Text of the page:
Why Magnetic Crawlers are Critical for Interior Tank Surface Inspection
Adequate NDT testing of interior tank surfaces has long been a challenge – especially in vessels that house toxic contents and/or present non-oxygen atmospheres, as well as those that are difficult to access. Historically, testing has required lengthy shutdowns, extensive preparation and high-risk human entry.
While magnetic crawler technology has been around for a long time, it’s only in recent years that they’ve advanced enough to become a truly viable alternative to old-school NDT methods.
Enter (semi) autonomous technology…
Let’s first define exactly what today’s magnetic crawlers are and summarise their capabilities.
A crawler is a semi-autonomous robot that can be configured to work on various surfaces. In the case of a magnetic model, this is – somewhat obviously – for use on ferrous metals. They’re used to carry out NDT on a variety of industrial structures, from pipework to large tanks and everything in between. Magnetic crawlers adhere to a metal surface with magnets that might be on wheels or tracks, depending on the model. They come in a variety of sizes, from the very small that are used to inspect narrow diameter pipes and awkward areas to those that are larger and for bigger surface areas.
Some crawlers have NDT equipment integrated into their design. Others can be tailored to the individual inspection needs by adding the relevant tooling to carry out the required tests. This will be dependent on the model’s payload – but most can carry pan-tilt-zoom HD cameras and directional lighting to ensure quality images. The best also have the capacity for additional NDT kit, such as laser measurement and profiling systems.
With the option of all of this tech, magnetic crawlers can be programmed and/or remotely operated to carry out a wide variety of testing, including:
- UT testing
- Visual (via HD images and video)
- Leak testing
As well as removing human entry from the inspection equation and being able to access impossible-to-reach areas, the reasons that magnetic crawlers have become an indispensable element of today’s NDT landscape include:
- They can navigate complex environments: Whether it’s a crowded internal space, hazardous conditions or intricate pathways, a magnetic crawler provides the stable platform necessary to return accurate, uniform test results every time.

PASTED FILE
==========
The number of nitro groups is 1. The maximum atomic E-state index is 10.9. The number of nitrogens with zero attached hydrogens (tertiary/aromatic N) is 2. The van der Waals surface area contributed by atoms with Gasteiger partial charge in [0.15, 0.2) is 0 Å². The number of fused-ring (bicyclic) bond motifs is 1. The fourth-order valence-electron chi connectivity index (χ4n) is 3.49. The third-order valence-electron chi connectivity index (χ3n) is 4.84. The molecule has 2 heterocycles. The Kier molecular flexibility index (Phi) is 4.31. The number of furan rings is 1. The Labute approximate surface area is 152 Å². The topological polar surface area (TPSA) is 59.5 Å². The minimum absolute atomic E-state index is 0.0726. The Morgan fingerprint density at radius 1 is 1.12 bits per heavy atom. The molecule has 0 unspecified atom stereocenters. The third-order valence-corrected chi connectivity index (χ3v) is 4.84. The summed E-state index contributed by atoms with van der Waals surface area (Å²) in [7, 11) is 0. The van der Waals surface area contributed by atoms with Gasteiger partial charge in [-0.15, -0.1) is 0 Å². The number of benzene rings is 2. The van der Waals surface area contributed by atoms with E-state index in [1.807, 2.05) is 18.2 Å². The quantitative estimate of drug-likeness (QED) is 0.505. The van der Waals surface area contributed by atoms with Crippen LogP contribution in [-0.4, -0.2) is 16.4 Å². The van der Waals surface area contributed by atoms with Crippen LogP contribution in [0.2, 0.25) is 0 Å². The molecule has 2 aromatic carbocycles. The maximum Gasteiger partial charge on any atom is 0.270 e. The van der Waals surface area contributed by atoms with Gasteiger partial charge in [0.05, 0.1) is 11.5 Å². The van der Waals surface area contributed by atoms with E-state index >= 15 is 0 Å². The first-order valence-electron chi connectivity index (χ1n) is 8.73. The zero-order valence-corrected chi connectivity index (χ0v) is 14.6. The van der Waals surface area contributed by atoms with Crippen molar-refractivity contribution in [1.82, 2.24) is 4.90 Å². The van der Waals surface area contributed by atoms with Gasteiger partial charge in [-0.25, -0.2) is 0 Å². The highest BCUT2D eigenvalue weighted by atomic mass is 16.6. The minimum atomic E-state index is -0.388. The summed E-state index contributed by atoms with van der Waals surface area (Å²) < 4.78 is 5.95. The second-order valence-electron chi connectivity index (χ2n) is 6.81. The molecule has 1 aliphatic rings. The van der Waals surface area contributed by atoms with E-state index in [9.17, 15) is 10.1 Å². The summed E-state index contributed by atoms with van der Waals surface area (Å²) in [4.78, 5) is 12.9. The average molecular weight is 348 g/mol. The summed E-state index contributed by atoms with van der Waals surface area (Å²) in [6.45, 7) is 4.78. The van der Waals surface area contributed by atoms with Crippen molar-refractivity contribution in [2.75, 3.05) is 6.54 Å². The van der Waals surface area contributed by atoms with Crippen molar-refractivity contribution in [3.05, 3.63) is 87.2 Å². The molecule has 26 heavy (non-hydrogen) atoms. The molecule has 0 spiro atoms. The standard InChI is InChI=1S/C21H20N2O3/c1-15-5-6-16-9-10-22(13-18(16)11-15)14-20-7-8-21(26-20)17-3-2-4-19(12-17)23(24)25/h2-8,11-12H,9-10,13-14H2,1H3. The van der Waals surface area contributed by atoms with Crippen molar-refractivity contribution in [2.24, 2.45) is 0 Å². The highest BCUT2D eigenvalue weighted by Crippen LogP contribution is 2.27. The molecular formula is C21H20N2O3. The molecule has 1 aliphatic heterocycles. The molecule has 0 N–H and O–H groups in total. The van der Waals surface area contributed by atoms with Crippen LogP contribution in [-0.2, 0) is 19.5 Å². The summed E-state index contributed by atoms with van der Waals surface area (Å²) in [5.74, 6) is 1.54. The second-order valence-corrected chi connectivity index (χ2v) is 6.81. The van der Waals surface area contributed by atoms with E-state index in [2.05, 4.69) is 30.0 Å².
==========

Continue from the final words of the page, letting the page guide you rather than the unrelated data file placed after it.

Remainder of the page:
- They’re highly precise: The visuals and test results returned from a robot come minus the inaccuracies of human error. Technological precision removes the mistakes of even the best human inspection, bringing accuracy not only to the test that’s being carried out – but also over time, as data of exact points can be compared and thus makes determining asset MTBF a more precise science.
- Cost-effective and highly efficient: Removing the high-cost elements of manual inspection and reducing shutdowns to hours instead of days or weeks reduces testing costs dramatically. Crawlers can also be programmed to target particular areas, follow certain paths and – in the future – will be able to be deployed for wholly autonomous inspections. Today’s crawlers are semi-autonomous – but the days of full testing autonomy are not too far ahead.
As well as all of these advantages, magnetic crawlers fit the future industrial aims of reaching zero environmental impact. Being able to accurately predict how long an asset will last, reduce the risk of catastrophic breakdown to a bare minimum thanks to testing accuracy, speed and ease, as well as eking out asset life to its full extent – rather than replacing (and therefore wasting) materials ‘just in case’ – will play a big part in a fully sustainable future.
There are many magnetic crawlers on the market. One of the most versatile is the Panther Crawler – a semi-autonomous magnetic robot that can be configured in multiple ways to suit an almost infinite variety of inspection requirements. Fitted with a 300-metre tether cable (or longer), high-intensity LED lights, multiple camera options, image enhancement systems and advanced reporting software, Panther is ideally suited for the inspection of interior tanks and pipework with simple and/or complex geometries.
One standout advantage of the Panther is that it can be tailored with a magnetic attachment to allow for vertical ascents and descents, as well as both a parallel configuration or inline for pipework and ducts with smaller diameters (as narrow as 200 mm). With the ability to inspect at speeds of up to 10 metres/minute, a depth rating of 30 metres and a payload of 10.8kg, Panther offers an invaluable inspection medium to a wide variety of industries.